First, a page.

What many future online retailers don’t realize is that the cost of software isn’t simply the initial price plus licenses. In reality, the usability, scalability, time-tomarket and many other factors will affect ongoing direct and indirect costs over the entire product lifecycle. This lifetime price is known as total cost of ownership (TCO). This paper compares the TCO of the two most widely used eCommerce solution types: Open-Source and Software-as-a- Service (SaaS).
A new point-of-sale system can pay for itself in a year or less when you consider the ROI from a Loyalty program, better inventory control, faster checkout, detailed customer analysis and all the options that are available. If you’re considering a new system, fill out the form below, and we will recommend one to three POS systems based on your specific business needs. It’s free and easy and there’s no obligation.
Equipment failure on your router, utility work outside, weather conditions, and even high web traffic can lead to the temporary disruption of internet connections. This disruption can create chaos if these connectivity blips affect your ability to process customer transactions. Retailers that rely exclusively on cloud POS systems can find themselves unable to complete sales when the system falls offline for any reason. That was the problem facing Affordables Apparel.
Muck Rack makes it simple to find people, tweets, or articles that mention any name, keyword, company, hashtag etc. We've compiled this guide to help you make the most of your search.
Selecting a term
Start searching tweets, articles from media outlets, articles mentioned in tweets, journalists'
names, titles and bios with some suggested searches:
Companies or Topics (e.g. iPhone, Microsoft)
Phrases (e.g. "cloud computing") — use quotes to keep the terms together
Twitter handles (e.g. @username) — returns those who have mentioned or replied to
Names (e.g. "David Pogue")
Hashtags (e.g. #sxsw, #london2012)
Bio details (e.g. vegan, Olympics, father)
Muck Rack's Advanced Search allows for many boolean operators.
Find results that mention multiple specified terms, use AND or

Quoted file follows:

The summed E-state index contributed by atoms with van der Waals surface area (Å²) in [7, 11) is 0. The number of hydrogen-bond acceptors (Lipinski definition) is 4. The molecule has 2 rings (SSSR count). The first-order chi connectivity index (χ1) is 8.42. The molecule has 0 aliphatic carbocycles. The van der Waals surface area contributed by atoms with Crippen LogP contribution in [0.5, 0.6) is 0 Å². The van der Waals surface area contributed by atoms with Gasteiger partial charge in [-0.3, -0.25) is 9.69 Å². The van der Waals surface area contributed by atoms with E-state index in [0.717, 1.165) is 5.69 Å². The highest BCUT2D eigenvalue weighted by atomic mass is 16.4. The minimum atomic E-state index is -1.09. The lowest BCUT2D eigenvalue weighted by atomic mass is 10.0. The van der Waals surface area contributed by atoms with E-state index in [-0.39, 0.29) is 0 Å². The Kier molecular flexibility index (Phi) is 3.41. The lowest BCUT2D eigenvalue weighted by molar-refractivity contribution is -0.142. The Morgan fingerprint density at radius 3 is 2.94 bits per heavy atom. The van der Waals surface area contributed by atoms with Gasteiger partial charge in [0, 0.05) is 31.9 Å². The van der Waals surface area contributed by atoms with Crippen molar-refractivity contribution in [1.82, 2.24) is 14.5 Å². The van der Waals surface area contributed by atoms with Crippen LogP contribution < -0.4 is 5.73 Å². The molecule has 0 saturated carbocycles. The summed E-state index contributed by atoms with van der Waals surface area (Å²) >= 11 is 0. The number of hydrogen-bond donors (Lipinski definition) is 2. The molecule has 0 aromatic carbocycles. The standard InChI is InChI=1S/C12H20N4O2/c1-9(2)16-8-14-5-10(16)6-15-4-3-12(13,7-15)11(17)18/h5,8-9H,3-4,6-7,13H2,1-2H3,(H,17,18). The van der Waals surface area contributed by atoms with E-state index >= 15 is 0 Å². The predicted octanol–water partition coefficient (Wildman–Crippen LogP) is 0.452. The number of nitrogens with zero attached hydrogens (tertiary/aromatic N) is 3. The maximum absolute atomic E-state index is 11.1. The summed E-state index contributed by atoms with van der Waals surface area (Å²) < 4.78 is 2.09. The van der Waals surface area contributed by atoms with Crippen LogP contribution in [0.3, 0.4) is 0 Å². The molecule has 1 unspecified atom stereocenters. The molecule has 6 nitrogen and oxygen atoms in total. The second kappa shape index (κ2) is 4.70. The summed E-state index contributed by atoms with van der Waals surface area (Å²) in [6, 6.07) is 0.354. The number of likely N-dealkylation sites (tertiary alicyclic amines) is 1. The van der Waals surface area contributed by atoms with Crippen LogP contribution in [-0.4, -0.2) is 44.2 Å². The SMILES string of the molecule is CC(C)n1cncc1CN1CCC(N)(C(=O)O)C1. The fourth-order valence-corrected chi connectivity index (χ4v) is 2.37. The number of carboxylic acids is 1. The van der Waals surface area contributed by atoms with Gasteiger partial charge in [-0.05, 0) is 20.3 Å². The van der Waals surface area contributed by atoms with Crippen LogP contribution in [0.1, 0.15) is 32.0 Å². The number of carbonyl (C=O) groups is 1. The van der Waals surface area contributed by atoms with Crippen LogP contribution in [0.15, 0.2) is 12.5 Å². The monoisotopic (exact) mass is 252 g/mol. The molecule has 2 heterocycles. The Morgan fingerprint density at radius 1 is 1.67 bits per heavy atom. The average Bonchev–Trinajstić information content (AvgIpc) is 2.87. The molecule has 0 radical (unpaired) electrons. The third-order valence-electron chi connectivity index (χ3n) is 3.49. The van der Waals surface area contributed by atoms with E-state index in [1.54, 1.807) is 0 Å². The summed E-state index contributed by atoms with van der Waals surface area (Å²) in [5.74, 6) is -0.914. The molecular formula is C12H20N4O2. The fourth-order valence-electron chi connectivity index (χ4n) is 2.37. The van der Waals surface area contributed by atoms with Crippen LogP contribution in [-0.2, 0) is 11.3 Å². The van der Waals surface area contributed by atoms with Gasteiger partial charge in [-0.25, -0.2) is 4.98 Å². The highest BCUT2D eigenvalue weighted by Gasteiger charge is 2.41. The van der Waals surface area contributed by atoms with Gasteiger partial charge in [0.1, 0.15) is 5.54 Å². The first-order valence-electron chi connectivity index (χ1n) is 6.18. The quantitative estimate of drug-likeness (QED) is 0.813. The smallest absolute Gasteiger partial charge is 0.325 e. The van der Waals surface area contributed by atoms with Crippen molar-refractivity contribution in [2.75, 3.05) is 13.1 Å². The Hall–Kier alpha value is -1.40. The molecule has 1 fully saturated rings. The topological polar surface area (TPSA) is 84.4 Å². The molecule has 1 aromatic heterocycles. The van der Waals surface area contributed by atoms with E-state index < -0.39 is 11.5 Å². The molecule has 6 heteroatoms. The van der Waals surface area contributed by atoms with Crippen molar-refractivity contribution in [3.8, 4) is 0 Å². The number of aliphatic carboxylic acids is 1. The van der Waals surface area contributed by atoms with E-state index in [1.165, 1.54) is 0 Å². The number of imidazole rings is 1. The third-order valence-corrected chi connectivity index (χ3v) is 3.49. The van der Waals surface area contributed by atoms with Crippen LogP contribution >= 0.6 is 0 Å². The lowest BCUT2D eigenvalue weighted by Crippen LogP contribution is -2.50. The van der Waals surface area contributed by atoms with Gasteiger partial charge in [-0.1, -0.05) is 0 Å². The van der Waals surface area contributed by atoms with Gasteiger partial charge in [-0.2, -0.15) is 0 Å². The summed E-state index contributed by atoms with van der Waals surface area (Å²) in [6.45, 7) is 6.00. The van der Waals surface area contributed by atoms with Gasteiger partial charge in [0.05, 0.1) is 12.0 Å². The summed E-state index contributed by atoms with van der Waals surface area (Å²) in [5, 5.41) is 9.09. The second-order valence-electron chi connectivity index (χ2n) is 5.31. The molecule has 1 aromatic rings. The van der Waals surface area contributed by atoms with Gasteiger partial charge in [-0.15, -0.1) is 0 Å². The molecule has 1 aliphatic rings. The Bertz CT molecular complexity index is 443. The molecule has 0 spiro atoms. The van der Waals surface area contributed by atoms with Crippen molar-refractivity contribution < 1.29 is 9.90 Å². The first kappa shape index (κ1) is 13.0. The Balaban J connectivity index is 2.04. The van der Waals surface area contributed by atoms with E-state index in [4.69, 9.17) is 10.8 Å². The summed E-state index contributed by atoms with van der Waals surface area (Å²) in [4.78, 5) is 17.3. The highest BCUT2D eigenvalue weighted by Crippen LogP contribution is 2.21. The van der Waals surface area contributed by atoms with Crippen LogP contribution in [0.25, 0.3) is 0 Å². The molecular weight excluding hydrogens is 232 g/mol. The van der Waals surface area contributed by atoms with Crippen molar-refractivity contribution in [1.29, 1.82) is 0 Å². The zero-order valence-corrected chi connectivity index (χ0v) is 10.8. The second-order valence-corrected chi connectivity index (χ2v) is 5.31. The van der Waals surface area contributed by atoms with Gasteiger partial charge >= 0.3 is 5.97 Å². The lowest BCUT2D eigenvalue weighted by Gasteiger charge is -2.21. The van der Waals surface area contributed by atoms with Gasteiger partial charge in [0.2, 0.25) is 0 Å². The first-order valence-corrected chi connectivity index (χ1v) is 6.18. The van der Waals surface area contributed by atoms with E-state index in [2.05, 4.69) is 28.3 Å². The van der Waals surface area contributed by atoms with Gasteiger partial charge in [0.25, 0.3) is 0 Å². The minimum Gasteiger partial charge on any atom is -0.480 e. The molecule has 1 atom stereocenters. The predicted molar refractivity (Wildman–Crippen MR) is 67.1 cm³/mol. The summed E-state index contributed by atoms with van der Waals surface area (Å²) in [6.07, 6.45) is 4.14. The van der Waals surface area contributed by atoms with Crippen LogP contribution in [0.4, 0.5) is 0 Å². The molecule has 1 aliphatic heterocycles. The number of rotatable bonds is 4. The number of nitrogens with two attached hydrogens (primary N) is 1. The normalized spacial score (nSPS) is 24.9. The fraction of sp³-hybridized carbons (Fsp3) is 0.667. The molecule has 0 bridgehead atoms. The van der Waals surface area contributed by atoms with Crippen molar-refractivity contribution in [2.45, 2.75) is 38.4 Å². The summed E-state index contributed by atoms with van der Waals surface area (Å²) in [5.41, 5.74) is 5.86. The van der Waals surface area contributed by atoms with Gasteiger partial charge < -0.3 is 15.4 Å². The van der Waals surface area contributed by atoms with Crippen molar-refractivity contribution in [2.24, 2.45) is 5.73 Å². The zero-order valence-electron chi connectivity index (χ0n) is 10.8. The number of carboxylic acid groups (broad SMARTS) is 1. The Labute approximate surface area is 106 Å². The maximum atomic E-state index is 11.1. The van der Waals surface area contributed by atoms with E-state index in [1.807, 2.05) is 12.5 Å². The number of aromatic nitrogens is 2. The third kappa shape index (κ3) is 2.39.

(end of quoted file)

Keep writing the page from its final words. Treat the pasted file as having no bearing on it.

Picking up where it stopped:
+. For example, ensure each result contains both Elon Musk and Mark Zuckerberg by
searching Obama AND Romney or Obama + Romney.
Use the operators OR or , to broaden your search when you'd like either of
multiple terms to appear in results. (This is the default behavior of our search when no operators
are used.) For example, search for democrat OR republican to find results that refer to
Democrats and/or Republicans.
Use NOT or - to subtract results from your search. For
example, searching Disney will yield results about the Walt Disney Company as well as Walt Disney
World Resort. To exclude mentions of Disney World, search for Disney -World or Disney
When using one of these operators with a phrase, enclose it in quotation marks. For example, you can
find results about smartphones excluding Apple's iPhone 4S by searching smartphone -"iPhone
Exact case matching or punctuation
If you're searching for a brand name or keyword that relies on specific punctuation marks or capitalization, you can
find results that match your exact query by adding matchcase: before the keyword you're searching for, like matchcase:E*TRADE .
Use parentheses to separate multiple
boolean phrases. For example, to find journalists talking about having fun in Disney World or
Disneyland, search for ("disney world" OR disneyland) AND fun.
An asterisk can be used to search for any variation of a root word truncated by the asterisk. For example, searching for admin* will return results for administrator, administration, administer, administered, etc.
A near operator is an AND operator where you can control the distance between the words. You can vary the distance the near operation uses by adding a forward slash and number (between 0-99) such as strawberries NEAR/10 "whipped cream", which means the strawberries must exist within 10 words of "whipped cream".